Everything I Need to Know I Learned from Deoderant
Advertising copy is a strange, because while I'm sure it is among the most edited and examined forms of writing, it is also one of the most insipid. After all, nobody cares if the text on the back of the Triscuit box makes sense, as long as it sells Triscuits. Strangely enough, the key to moving products is, apparently, showering potential customers with an almost random arrangement of words.
My favorite advertising copy is the stuff that has the least to do with the actual product. Many promotional materials, particularly websites, now include other random information to help you enjoy your long and fruitful relationship with their company. Healthful cereals, for example, often provide food pyramid diagrams and healthy lifestyle tips. Apply the same principle to laundry detergents, fruit drinks, shampoo and drill bits. Sure, they sneak in a lot of references to their product, but they also purport to be providing real information. And it's some of the most substance-free writing I've ever had the pleasure to read.
The key to a happy and fulfilled life-- fresh-scented underarms.
I recently found myself, through a series of coincidences too bizarre to reveal here, surfing a website for a brand of deoderant. The site was divided into four areas, "Social," "Self," "Work," and "Family," all arenas I believe to be too broad to be tackled by deoderant. And I was right.
The "social" section contained only a list of things you ought to keep in your house in case you ever have unexpected overnight guests. It's the sort of insightless list that you could simulate given 90 seconds to brainstorm all the things a guest might need (pillows, towels, etc.), which, I imagine, was the writer's exact situation. I guess unexpected guests is a social situation, but it seems kind of specific to me.
"Self" is an even broader topic, and the topic of the self page was equally specific: a list of packing tips for travel. The writing is sub-girly magazine quality, as are the tips themselves. Most of the information was reasonable if not spectacular, but there was the occasional lemon.
By far the worst of these tips has to do with shoes. I'm no expert on travel, preferring to stay at home and watch TV as drool slips from my slack-jawed mouth, but even I know that this tip is stupid: "Unless itís a hiking trip, ditch the sport sandals and running shoes. Opt for classy flat shoes or elegant sandals that keep you moving in style."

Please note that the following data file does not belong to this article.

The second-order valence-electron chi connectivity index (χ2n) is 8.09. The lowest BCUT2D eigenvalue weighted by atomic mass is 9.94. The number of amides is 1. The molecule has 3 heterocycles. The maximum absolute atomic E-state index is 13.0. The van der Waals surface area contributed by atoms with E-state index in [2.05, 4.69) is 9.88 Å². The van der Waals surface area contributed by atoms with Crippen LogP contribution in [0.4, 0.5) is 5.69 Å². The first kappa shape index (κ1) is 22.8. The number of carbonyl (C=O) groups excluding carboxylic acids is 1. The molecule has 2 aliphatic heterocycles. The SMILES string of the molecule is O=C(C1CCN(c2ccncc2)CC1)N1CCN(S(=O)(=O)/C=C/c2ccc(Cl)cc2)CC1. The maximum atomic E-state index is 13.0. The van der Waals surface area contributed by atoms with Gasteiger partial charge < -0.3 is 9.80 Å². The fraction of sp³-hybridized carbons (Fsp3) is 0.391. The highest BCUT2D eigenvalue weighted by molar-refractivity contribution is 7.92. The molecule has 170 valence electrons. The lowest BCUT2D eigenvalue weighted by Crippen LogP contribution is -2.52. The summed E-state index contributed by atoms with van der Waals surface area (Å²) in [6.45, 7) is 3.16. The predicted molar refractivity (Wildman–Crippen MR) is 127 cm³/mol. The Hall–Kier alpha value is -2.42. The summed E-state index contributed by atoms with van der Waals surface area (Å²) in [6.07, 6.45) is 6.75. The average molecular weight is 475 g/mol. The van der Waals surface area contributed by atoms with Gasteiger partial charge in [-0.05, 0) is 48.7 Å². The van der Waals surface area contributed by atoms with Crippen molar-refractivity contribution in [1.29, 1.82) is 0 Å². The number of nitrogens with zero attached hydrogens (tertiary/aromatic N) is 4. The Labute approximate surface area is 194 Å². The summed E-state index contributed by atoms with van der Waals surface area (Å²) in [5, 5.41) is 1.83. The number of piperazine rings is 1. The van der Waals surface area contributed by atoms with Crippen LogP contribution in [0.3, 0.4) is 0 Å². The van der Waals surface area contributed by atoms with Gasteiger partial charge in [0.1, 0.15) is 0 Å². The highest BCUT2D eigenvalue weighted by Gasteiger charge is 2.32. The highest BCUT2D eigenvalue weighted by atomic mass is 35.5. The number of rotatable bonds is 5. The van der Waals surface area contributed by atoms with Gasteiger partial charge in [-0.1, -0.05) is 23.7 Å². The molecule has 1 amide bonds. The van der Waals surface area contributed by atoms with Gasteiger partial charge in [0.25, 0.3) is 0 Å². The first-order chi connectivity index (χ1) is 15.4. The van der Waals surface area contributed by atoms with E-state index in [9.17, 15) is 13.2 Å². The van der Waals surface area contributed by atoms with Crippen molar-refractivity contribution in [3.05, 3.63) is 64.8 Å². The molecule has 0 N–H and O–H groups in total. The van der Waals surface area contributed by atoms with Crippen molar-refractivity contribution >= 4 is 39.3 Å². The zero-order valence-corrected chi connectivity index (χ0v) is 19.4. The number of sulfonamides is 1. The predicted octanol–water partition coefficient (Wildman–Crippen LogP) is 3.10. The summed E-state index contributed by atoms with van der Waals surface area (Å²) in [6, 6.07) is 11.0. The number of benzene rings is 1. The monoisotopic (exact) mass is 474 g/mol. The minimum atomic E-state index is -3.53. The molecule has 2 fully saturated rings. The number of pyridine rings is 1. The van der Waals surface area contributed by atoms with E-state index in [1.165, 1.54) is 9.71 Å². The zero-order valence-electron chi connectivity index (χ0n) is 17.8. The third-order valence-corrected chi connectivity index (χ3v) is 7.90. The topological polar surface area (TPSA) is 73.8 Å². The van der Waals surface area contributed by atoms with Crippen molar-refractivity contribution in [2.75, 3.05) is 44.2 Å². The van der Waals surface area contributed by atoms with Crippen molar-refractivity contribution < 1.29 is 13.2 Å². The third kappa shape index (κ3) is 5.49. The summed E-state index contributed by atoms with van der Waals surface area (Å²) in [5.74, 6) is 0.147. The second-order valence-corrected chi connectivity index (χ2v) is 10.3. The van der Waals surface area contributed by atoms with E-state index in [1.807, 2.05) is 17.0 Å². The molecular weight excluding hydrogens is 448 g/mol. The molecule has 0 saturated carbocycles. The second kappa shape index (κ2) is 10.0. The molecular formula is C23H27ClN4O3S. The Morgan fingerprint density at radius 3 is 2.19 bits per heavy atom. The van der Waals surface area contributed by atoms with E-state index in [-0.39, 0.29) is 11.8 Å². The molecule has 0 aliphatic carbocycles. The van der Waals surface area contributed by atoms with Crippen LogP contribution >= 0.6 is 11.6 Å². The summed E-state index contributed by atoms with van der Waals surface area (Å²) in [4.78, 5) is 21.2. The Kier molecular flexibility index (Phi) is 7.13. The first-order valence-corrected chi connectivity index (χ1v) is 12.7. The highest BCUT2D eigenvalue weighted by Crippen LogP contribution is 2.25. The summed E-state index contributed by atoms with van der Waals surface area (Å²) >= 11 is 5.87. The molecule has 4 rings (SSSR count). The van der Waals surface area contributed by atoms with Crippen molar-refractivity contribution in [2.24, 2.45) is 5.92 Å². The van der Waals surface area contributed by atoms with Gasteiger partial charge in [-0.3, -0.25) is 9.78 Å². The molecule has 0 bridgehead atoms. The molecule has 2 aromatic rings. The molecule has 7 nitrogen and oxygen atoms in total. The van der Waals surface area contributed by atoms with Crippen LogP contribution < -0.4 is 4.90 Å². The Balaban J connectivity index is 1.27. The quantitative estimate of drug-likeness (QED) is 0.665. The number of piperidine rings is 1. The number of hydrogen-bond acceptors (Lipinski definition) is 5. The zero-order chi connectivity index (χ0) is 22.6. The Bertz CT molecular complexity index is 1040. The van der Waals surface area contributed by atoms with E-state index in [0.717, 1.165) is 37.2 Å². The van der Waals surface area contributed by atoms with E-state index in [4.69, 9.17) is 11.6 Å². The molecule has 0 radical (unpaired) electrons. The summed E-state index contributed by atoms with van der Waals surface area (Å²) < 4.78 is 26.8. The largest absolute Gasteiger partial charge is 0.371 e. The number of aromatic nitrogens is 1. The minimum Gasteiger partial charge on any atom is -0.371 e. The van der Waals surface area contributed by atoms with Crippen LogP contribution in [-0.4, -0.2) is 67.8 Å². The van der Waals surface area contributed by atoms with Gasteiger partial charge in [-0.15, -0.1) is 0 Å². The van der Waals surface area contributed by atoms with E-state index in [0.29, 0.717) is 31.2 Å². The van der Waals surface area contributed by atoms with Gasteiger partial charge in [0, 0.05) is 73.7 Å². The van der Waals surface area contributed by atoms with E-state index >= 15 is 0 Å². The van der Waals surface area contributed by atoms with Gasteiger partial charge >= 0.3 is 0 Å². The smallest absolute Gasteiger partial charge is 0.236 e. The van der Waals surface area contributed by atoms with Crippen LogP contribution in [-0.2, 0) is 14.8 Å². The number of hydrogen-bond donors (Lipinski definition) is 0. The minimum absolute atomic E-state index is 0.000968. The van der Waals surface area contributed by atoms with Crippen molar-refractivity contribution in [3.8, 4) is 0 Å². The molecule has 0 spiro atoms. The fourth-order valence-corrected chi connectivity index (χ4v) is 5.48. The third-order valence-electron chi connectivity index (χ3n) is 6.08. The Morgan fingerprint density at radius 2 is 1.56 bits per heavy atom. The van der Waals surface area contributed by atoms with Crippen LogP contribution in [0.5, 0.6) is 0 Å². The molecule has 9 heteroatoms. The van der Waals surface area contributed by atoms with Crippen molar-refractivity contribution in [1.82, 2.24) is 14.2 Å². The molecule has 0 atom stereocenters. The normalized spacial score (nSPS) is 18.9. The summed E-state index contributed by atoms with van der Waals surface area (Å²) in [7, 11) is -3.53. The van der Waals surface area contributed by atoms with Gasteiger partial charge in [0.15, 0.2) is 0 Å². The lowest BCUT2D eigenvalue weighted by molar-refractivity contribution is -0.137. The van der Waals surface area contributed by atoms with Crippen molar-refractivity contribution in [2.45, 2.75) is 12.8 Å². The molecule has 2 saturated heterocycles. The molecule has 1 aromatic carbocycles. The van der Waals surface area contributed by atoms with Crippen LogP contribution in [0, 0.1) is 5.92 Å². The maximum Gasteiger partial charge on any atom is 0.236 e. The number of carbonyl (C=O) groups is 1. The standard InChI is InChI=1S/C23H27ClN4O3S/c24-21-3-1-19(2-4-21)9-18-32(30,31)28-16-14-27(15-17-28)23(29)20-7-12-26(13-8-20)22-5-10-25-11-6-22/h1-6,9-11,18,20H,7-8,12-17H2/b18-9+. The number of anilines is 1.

No. When you're travelling, you're going to be standing in a lot of lines and walking through a lot of stations and running to catch a lot of forms of transit, and once you get to your destination, you're going to be out walking all around every day from site to store to museum to cafe. If you're out in the countryside, it's worse, because you have to enjoy miles and acres of natural beauty. Who cares how your feet look? You just want shoes that cushion your feet as much as shoely possibly. And you're still going to get blisters.
Why do they want you to wear classy shoes, anyway? This is the same page that advises bringing only loose clothing, because "[t]hose tight jeans look great now, but after a long trip, youíll be too bloated to care." Uh, gee, thanks. It makes me uncomfortable that the deoderant making people believe that I, all women, and perhaps all people, are doomed to suffer stomach problems from travel. The untempered declaration "you'll be too bloated to care" is omenous in any context. I agree that it's a good idea to wear comfortable clothes, as well as shoes, when you're actually travelling, because you have to sit and stand in line, alternately, for long periods of time, and travel days are often extra long. But that's no reason you shouldn't even pack tight-fitting clothing.
The next tip, contradictorily, advises travellers to "[m]ake sure [they] have at least one sexy outfit." One sexy, loose-fitting, neutral-colored polyester shift to wear over my bloated and hideous body. And don't forget the deoderant, Stinkster!
I feel so in touch with my Self.
The "work" page deviates from list form, opting instead to be a long, unreadable paragraph with short, unreadable sentences. It's a brief diatribe about business etiquette--stuff like having a firm handshake and making eye contact. Weirdly, the following is included: "Business etiquette is gender neutral. Social niceties, such as men opening doors for women or standing as a woman enters the room, are not required in the business setting and could unintentionally offend women who simply expect to be regarded as peers." I agree completely, but references to the reader's little black dress and skirt wraps imply that the page is intended for a 100% female audience. Women don't need to hear that men shouldn't open doors for them in a business setting. What do they expect us to do about it?
Family, because they had nowhere else to stick it, is the obligatory "keeping the romance a-kindle" list. Let's examine some of these items.
Flirt shamelessly. Itís flattering and exciting.
Go on a date. Spend time together talking--but keep it light!
Dance slowly. Fred Astaire and Ginger Rogers have nothing on you!
Dine by candlelight. See how your appetite improves.
Write a love letter.
Watch a sunset, instead of the television.
The most disturbing thing about this list is that its title is "Sibling Rivalry." Ewwwwuuucchhh.